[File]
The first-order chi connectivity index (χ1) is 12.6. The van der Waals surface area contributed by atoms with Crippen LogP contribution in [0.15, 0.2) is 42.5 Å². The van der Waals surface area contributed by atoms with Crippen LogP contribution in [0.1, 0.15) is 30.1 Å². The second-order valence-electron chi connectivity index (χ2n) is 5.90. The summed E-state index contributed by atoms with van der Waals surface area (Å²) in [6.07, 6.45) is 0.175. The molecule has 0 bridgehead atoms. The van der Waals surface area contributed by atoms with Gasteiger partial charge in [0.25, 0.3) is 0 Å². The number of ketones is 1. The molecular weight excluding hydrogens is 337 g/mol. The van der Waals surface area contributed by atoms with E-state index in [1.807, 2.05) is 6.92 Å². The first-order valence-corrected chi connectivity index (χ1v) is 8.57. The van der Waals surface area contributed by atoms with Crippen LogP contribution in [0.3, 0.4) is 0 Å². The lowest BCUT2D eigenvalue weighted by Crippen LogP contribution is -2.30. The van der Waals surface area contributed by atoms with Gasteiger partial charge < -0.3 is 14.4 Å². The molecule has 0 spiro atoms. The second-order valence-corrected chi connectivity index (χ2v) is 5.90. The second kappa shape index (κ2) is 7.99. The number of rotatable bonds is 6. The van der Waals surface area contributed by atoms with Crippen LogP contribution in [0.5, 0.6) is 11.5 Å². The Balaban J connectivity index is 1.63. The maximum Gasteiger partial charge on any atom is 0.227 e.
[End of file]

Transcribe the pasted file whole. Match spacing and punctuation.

The first-order chi connectivity index (χ1) is 12.6. The van der Waals surface area contributed by atoms with Crippen LogP contribution in [0.15, 0.2) is 42.5 Å². The van der Waals surface area contributed by atoms with Crippen LogP contribution in [0.1, 0.15) is 30.1 Å². The second-order valence-electron chi connectivity index (χ2n) is 5.90. The summed E-state index contributed by atoms with van der Waals surface area (Å²) in [6.07, 6.45) is 0.175. The molecule has 0 bridgehead atoms. The van der Waals surface area contributed by atoms with Gasteiger partial charge in [0.25, 0.3) is 0 Å². The number of ketones is 1. The molecular weight excluding hydrogens is 337 g/mol. The van der Waals surface area contributed by atoms with E-state index in [1.807, 2.05) is 6.92 Å². The first-order valence-corrected chi connectivity index (χ1v) is 8.57. The van der Waals surface area contributed by atoms with Crippen LogP contribution in [0.3, 0.4) is 0 Å². The lowest BCUT2D eigenvalue weighted by Crippen LogP contribution is -2.30. The van der Waals surface area contributed by atoms with Gasteiger partial charge < -0.3 is 14.4 Å². The molecule has 0 spiro atoms. The second-order valence-corrected chi connectivity index (χ2v) is 5.90. The second kappa shape index (κ2) is 7.99. The number of rotatable bonds is 6. The van der Waals surface area contributed by atoms with Crippen LogP contribution in [0.5, 0.6) is 11.5 Å². The Balaban J connectivity index is 1.63. The maximum Gasteiger partial charge on any atom is 0.227 e.